Plasma and red blood cells transport substances to or away from cell. White blood cells and platelets are parts of the immune system. Blood plasma is mostly made up of water which is from respiration and is absorbed from the large intestine. Water can also be reabsorbed from the kidney. This is very important as this allows osmosis occurs in our bodies.
The left and right side of the heart are separated by the posterior interventricular sulcus. The right side of your heart receives blood from the body and pumps it to the lungs. The left side of the heart does the exact opposite and receives blood from the lungs and pumps it out to the body. The Cardiovascular System works with the body’s Circulatory System and is responsible for distributing blood and nutrients throughout the body to maintain homeostasis. It then helps to pump blood around the body, to supply tissues with oxygen and nutrients and to transport waste products away from the tissues.
The circulatory system, also called the cardiovascular system, is an organ system that permits blood to circulate and transportnutrients (such as amino acids and electrolytes), oxygen, carbon dioxide, hormones, and blood cells to and from the cells in the body to provide nourishment and help in fighting diseases, stabilize temperature and pH, and maintain homeostasis. The study of the blood flow is called hemodynamics. The study of the properties of the blood flow is called hemorheology. The circulatory system is often seen to comprise both the cardiovascular system, which distributes blood, and the lymphatic system, which circulates lymph.  These are two separate systems.
| Circulatory system | | The human circulatory system (simplified). Red indicates oxygenated blood, blue indicates deoxygenated. (Not depicted are the intricate network ofcapillaries, as well as the entire lymphatic system.) | Latin | systema cardiovasculare | The circulatory system is an organ system that passes nutrients (such as amino acids, electrolytes and lymph), gases, hormones, blood cells, etc. to and from cells in the body to help fight diseases, stabilize body temperature and pH, and to maintainhomeostasis.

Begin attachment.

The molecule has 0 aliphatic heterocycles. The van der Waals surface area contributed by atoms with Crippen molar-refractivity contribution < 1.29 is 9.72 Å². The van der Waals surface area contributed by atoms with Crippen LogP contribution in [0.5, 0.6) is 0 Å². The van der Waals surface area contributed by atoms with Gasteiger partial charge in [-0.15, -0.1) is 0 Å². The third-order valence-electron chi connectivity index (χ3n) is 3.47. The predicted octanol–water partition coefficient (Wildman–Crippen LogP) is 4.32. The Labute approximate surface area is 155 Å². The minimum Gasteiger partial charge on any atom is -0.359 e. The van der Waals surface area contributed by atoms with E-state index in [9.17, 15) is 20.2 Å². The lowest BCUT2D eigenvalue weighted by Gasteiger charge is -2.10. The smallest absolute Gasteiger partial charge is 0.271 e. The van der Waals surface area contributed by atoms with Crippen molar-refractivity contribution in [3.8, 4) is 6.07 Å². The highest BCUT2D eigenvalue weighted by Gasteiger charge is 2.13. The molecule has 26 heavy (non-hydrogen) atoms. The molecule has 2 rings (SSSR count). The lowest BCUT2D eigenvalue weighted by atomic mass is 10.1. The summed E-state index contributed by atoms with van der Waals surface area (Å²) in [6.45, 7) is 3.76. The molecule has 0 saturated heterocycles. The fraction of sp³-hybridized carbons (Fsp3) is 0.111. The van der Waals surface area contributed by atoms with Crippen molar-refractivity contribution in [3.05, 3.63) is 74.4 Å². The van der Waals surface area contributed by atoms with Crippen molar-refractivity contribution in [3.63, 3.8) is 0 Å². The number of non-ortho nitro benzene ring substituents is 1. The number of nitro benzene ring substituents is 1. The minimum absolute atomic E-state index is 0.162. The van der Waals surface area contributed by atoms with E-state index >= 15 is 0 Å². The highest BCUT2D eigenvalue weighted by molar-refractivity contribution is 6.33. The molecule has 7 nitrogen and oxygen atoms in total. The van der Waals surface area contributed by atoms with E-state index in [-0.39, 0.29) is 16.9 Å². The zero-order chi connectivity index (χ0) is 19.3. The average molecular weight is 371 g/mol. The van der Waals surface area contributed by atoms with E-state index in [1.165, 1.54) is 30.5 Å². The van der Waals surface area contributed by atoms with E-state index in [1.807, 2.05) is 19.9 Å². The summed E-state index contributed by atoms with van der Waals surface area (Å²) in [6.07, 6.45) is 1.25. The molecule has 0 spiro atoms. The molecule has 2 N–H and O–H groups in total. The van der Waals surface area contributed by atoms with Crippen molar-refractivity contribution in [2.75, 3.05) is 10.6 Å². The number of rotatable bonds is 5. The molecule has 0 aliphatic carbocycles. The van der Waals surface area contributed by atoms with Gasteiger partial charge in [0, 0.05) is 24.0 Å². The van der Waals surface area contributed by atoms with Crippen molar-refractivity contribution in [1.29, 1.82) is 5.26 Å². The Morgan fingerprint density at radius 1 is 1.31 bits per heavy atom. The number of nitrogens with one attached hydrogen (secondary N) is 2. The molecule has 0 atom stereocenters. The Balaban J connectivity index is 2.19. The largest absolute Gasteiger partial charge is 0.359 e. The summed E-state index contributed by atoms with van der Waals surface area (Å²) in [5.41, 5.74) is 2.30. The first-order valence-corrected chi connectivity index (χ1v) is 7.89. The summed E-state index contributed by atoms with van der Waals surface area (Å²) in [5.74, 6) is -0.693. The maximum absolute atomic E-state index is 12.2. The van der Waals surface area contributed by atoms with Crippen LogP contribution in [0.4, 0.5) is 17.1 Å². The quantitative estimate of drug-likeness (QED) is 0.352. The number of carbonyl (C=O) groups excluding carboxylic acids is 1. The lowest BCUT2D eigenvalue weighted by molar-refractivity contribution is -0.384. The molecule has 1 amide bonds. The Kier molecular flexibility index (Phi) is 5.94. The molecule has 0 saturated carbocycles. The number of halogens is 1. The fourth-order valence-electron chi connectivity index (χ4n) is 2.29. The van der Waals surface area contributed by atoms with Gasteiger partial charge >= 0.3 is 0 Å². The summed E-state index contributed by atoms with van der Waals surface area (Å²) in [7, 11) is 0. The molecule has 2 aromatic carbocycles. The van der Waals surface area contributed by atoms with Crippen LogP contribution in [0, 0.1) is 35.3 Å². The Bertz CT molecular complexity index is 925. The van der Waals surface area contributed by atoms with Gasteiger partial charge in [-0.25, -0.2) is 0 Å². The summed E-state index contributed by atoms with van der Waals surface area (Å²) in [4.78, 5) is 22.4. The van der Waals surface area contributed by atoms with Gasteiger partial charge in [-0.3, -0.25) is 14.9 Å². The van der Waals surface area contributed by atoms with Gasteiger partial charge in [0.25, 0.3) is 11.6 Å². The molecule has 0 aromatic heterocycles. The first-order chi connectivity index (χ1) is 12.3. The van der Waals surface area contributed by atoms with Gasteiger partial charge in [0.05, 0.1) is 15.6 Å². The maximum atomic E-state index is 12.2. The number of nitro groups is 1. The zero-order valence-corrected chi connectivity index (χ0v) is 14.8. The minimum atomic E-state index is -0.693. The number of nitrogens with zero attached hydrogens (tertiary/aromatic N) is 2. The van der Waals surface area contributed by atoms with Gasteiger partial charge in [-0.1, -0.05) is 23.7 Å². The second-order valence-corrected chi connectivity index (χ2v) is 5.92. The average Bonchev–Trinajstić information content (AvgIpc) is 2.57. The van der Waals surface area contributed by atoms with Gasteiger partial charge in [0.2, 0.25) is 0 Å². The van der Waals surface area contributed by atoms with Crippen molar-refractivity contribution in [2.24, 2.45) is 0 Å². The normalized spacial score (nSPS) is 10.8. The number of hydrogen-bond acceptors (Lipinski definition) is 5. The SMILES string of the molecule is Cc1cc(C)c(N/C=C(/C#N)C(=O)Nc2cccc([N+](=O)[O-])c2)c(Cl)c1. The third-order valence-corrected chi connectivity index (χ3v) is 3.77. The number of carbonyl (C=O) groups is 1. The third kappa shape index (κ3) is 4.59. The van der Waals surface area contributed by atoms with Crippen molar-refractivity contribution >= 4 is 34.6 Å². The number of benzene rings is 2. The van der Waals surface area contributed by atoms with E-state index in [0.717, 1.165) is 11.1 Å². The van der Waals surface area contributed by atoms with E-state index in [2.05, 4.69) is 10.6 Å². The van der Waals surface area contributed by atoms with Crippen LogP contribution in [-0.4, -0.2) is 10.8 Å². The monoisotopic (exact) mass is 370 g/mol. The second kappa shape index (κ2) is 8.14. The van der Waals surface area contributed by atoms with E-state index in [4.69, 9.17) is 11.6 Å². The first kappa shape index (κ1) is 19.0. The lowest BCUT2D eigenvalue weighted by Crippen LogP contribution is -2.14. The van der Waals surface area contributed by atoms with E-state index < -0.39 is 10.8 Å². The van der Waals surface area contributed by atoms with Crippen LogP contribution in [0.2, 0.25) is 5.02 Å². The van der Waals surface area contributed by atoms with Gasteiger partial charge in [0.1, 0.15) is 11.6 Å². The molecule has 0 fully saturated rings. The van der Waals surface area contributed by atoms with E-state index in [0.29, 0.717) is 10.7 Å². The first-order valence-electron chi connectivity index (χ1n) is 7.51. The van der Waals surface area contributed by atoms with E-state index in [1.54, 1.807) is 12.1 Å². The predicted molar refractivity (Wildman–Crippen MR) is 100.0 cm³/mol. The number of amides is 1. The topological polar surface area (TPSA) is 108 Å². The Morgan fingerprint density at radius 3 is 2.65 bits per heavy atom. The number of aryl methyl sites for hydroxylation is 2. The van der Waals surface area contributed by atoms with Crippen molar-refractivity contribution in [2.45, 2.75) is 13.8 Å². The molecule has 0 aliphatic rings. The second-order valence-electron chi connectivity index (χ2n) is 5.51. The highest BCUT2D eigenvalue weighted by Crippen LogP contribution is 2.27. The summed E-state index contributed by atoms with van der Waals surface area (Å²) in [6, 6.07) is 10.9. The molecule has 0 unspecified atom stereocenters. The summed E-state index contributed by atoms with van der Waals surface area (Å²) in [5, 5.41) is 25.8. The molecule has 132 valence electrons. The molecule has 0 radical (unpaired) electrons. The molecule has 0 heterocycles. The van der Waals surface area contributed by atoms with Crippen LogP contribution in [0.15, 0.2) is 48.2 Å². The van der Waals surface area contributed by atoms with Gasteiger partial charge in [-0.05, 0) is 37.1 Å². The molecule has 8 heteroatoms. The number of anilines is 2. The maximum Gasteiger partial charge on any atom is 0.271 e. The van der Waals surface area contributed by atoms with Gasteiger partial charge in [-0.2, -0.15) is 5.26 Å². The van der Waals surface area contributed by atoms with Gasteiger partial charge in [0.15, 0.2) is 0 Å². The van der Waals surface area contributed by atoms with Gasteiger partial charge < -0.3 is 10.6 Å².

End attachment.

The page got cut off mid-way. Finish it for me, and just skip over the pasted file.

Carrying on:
Water filters from the blood through the kidneys. Urine is also formed through the kidneys (helps remove wastes). When blood enters the kidney from the renal artery, it moves into the glomerulus, where filtration occurs. This is where water and dissolved particles are pulled out of the blood, resulting in a filtrate, which is then collected by the Bowman’s capsule. The nephron itself will then restore the vital nutrients and water back into the blood, while retaining the waste products the needs to eliminate, through the proximal and distal tubules.
Blood is taken to each of the four chambers of the heart by large blood vessels; vessels connecting the heart to the lungs are called pulmonary vessels. The aorta is connected to the left ventricle and carries oxygenated blood to all parts of the body (excluding the lungs, the vena cava is connected to the right atrium and brings deoxygenated blood back from the tissues of the body. The pulmonary artery is connected to the right ventricle and carries deoxygenated
The lymphatic system is made up of lymphatic vessel and lymphatic organs. The lymphatic system has four main functions; lymphatic capillaries absorb excess tissue fluid and return it to the bloodstream. In the small intestines, lymphatic capillaries called lacteals absorb fats in the form of lipoproteins and transport them to the bloodstream. The lymphatic system also is responsible for the production, maintenance and distribution of lymphocytes. It also helps defend the body against pathogens.
If there isn’t proper circulatory motion in the system sometimes the nodes can swell up and infect the tissues they are underneath. Usually the infection of lymph nodes can be prevented by proper exercise or maybe even a regulation with medicine of your plasma from your blood. Lymph vessels, called lacteals, are present in the lining of the gastrointestinal tract. While most other nutrients absorbed by the small intestine are passed on to the portal venous system to drain, via the portal vein, into the liver, for processing, fats
| | | Lesson 6 - The Cardio-Respiratory System DefinitionsThe cardio-respiratory system consists of the cardio vascular system (heart and blood vessels) together with respiratory system (lungs and air ways). These systems work to transport oxygen to the muscles and organs of the body and remove waste products including carbon dioxide. The HeartThe heart is a double pump. "Oxygen-poor" blood enters the heart from the vena cava to the right atrium, and flows down to the right ventricle. The first pump pumps "oxygen poor" blood to the lungs from the right ventricle of the heart via the pulmonary artery where it returns as "oxygen rich blood" via the pulmonary vein to the left atrium.
Blood and circulation The heart requires its own constant blood supply in order to keep beating and this is delivered through the coronary arteries. Genetic and lifestyle factors can lead to the coronary arteries becoming blocked, and an increased risk of heart disease. All living cells need to be supplied with materials like oxygen and glucose. They also need to get rid of waste materials like carbon dioxide. In single-celled organisms these materials are able to just diffuse in and out of the cell, however multicellular organisms e.g.